The Portuguese Research Reactor (RPI) is a 1 MW swimming pool type reactor, operating since the early 1960s. The fuel is MTR type, with flat plates of U-Al alloy enriched to 93% in 235U. As the core configuration changed in April 2000, it became essential to characterise the neutron field in the most useful irradiation positions of RPI, in order to guarantee the accuracy in the application of k0-neutron activation analysis (k0-NAA). Experimental values of the thermal to epithermal neutron flux ratio (f) and of the deviation of the epithermal neutron spectrum from the 1/E shape (a) were determined using the Cd-ratio for multi-monitor method. The neutron temperature (Tn) was obtained from co-irradiation of Lu with 1/v
monitors. The results for several irradiation positions are presented and discussed in this work. Some element concentrations are determined based on the parameters obtained in this work, and compared with the certified reference material concentrations.
Authors:Ho Dung, Menno Blaauw, Daniel Beasley, and Maria Freitas
The k0-based cyclic neutron activation analysis (k0-CNAA) technique has been studied to explore the applicability at the Portuguese research reactor (RPI). In particular, for
the determination of elements which form short-lived radionuclides, particularly fluorine (20F, 11.16 s half-life) and selenium (77mSe, 17.36 s half-life) in polymer, biological and environmental samples. The detection limits obtained for F and Se were about
50 and 0.01 mg kg−1, respectively, in the investigated materials. The timing parameters for the procedure were 10 to 20 s for irradiation, 5 s
decay, 10 to 20 s counting, 5 s waiting and performed with eight cycles. The k0-IAEA program was modified to use millisecond time resolution for irradiation, decay and counting times as needed for interpreting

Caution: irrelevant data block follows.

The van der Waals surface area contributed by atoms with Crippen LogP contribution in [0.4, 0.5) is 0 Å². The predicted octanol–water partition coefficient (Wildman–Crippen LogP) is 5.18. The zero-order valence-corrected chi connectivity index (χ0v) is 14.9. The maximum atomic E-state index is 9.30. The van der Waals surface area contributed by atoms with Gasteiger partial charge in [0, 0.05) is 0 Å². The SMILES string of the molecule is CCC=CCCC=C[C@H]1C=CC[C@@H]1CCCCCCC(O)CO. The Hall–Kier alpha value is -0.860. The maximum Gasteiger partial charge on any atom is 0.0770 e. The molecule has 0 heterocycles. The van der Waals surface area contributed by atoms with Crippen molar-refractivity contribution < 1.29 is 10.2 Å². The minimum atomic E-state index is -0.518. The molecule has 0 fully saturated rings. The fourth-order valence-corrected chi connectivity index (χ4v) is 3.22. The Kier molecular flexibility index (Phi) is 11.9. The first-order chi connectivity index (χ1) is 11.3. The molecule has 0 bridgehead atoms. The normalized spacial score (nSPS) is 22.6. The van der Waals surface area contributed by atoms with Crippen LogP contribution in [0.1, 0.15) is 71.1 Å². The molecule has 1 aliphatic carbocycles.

k0-CNAA data in terms of concentration, accuracy and detection limit. The quality control of the procedure was performed by
preparing a standard solution containing fluorine with different contents as well as using the certified reference materials
containing selenium from which the bias between the results and the certified values were within 15% for most elements at
the investigated content ranges. The analytical results for several other elements producing short-lived or detectable radionuclides,
e.g., Al, Ca, Cl, Cu, Dy, I, Mg, Mn, Ti, and V were also obtained by the k0-CNAA procedure with accuracy within 12%.
A simple, fast, low cost, and precise direct β-correction spectrophotometric method was developed for thorium determination in water. The method is based on the reaction
of Th(IV) with 4-(2-pyridylazo)-resorcinol (PAR) in aqueous solution of pH 5–6 and measuring the absorbance of the resulting
red-colored complex at λmax 497 nm. The effective molar absorptivity of the Th(IV)-PAR complex was 2.52 × 104 L mol−1 cm−1. Beer’s law and Ringbom plots were obeyed in the concentration range 0.04–2.0 and 0.07–1.2 μg mL−1 of thorium ions using β-correction spectrophotometry, respectively. The limits of detection and quantification of Th(IV)
were 0.02 and 0.066 μg mL−1, respectively. The developed method was applied for the analysis of thorium in certified reference material (IAEA-soil-7), tap-, underground- and Red-sea water samples. The validation of the method was also tested by comparison with data obtained
by ICP-MS. The method is convenient, less sensitive to common interfering species and less laborious than most of published
methods. The statistical treatment of data in terms of Student t-tests and variance ratio f-tests has revealed no significance differences. The structure of the Th(IV)-PAR complex was determined with the aid of spectroscopic
measurements (UV–Visible and Fourier Transform Infrared Spectroscopy).
Neutron Activation Analysis (NAA) was applied to determine trace and major elements in Mission–Progresso (Texas) soils. The
Rio Grande river runs along the USA—Mexico border. The soil samples were collected at Mission and Progresso areas of the Rio
Grande riverbank in the USA side. Soils were analyzed for the presence of toxic effluents due to human activities that might
affect agricultural products and health because one of the possible paths of intoxication is the agricultural product consumption.
Dried, sieved, and blended soil samples (~1.5 g) were irradiated at the UT Austin TRIGA reactor at a thermal neutron flux